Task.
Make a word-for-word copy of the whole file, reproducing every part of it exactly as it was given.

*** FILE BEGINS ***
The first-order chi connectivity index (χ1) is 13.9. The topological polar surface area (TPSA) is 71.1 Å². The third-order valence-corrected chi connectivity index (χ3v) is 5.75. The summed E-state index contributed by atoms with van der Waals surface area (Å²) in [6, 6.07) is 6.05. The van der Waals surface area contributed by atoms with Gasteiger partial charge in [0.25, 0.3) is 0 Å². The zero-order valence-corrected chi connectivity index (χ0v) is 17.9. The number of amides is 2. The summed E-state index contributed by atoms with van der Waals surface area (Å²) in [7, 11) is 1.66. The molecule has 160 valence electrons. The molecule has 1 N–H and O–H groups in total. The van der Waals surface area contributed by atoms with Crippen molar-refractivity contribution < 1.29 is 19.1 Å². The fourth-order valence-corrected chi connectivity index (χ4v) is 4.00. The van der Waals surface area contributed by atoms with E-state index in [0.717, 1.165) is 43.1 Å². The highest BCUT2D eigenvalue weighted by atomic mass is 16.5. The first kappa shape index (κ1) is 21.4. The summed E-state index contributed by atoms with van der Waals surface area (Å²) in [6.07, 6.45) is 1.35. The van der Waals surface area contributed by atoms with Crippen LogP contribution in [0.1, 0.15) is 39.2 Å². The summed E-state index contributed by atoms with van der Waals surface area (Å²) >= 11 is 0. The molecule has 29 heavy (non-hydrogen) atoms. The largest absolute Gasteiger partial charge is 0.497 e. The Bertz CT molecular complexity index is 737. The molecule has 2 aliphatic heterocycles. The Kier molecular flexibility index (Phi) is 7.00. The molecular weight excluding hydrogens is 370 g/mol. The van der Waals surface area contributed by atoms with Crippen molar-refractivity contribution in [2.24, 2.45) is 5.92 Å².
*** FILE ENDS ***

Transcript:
The first-order chi connectivity index (χ1) is 13.9. The topological polar surface area (TPSA) is 71.1 Å². The third-order valence-corrected chi connectivity index (χ3v) is 5.75. The summed E-state index contributed by atoms with van der Waals surface area (Å²) in [6, 6.07) is 6.05. The van der Waals surface area contributed by atoms with Gasteiger partial charge in [0.25, 0.3) is 0 Å². The zero-order valence-corrected chi connectivity index (χ0v) is 17.9. The number of amides is 2. The summed E-state index contributed by atoms with van der Waals surface area (Å²) in [7, 11) is 1.66. The molecule has 160 valence electrons. The molecule has 1 N–H and O–H groups in total. The van der Waals surface area contributed by atoms with Crippen molar-refractivity contribution < 1.29 is 19.1 Å². The fourth-order valence-corrected chi connectivity index (χ4v) is 4.00. The van der Waals surface area contributed by atoms with E-state index in [0.717, 1.165) is 43.1 Å². The highest BCUT2D eigenvalue weighted by atomic mass is 16.5. The first kappa shape index (κ1) is 21.4. The summed E-state index contributed by atoms with van der Waals surface area (Å²) in [6.07, 6.45) is 1.35. The van der Waals surface area contributed by atoms with Crippen LogP contribution in [0.1, 0.15) is 39.2 Å². The summed E-state index contributed by atoms with van der Waals surface area (Å²) >= 11 is 0. The molecule has 29 heavy (non-hydrogen) atoms. The largest absolute Gasteiger partial charge is 0.497 e. The Bertz CT molecular complexity index is 737. The molecule has 2 aliphatic heterocycles. The Kier molecular flexibility index (Phi) is 7.00. The molecular weight excluding hydrogens is 370 g/mol. The van der Waals surface area contributed by atoms with Crippen molar-refractivity contribution in [2.24, 2.45) is 5.92 Å².